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Health Serv Res. 1988 Feb;22(6):797-819.

Variations in the intensity of psychiatric treatment across markets for mental health services in the United States.

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  • 1Department of Psychiatry, University of Michigan, Ann Arbor 48109.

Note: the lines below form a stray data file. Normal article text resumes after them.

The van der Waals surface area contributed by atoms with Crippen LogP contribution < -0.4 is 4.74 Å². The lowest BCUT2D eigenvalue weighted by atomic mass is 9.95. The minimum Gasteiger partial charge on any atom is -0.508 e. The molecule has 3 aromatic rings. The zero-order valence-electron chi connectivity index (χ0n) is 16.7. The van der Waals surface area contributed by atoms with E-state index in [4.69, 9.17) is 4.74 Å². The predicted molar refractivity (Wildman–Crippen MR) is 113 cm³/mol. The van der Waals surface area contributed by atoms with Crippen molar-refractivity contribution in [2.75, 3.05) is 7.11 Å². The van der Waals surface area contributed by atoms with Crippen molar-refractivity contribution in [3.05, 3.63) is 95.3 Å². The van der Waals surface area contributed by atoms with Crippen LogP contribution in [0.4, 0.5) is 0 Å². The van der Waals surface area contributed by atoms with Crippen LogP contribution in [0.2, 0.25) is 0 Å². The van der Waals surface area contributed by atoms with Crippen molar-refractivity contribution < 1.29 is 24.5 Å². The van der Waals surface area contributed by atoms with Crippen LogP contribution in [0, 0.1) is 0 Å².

Data are analyzed that describe the clinical work of 800 psychiatrists who practiced in one of 62 markets for mental health services in the United States during 1982 or 1983. Intensity of treatment (i.e., mean face-to-face treatment minutes per patient per month) ranges from a low of 107 minutes to a high of 368 minutes. Each of two multiple regression models accounts for 60 percent or more of the observed variation. Most of the variation in intensity of treatment can be accounted for with variables associated with the patient's severity or stage of illness and the type of treatment provided. Patients who fall on the midrange of the severity scale tend to consume the most treatment time per month. None of the economic variables were significant at any reasonable level. These findings have immediate implications for the development of more functional prospective payment systems for the financing of mental health care and for the longer-term debate over the nature of mental health services markets.

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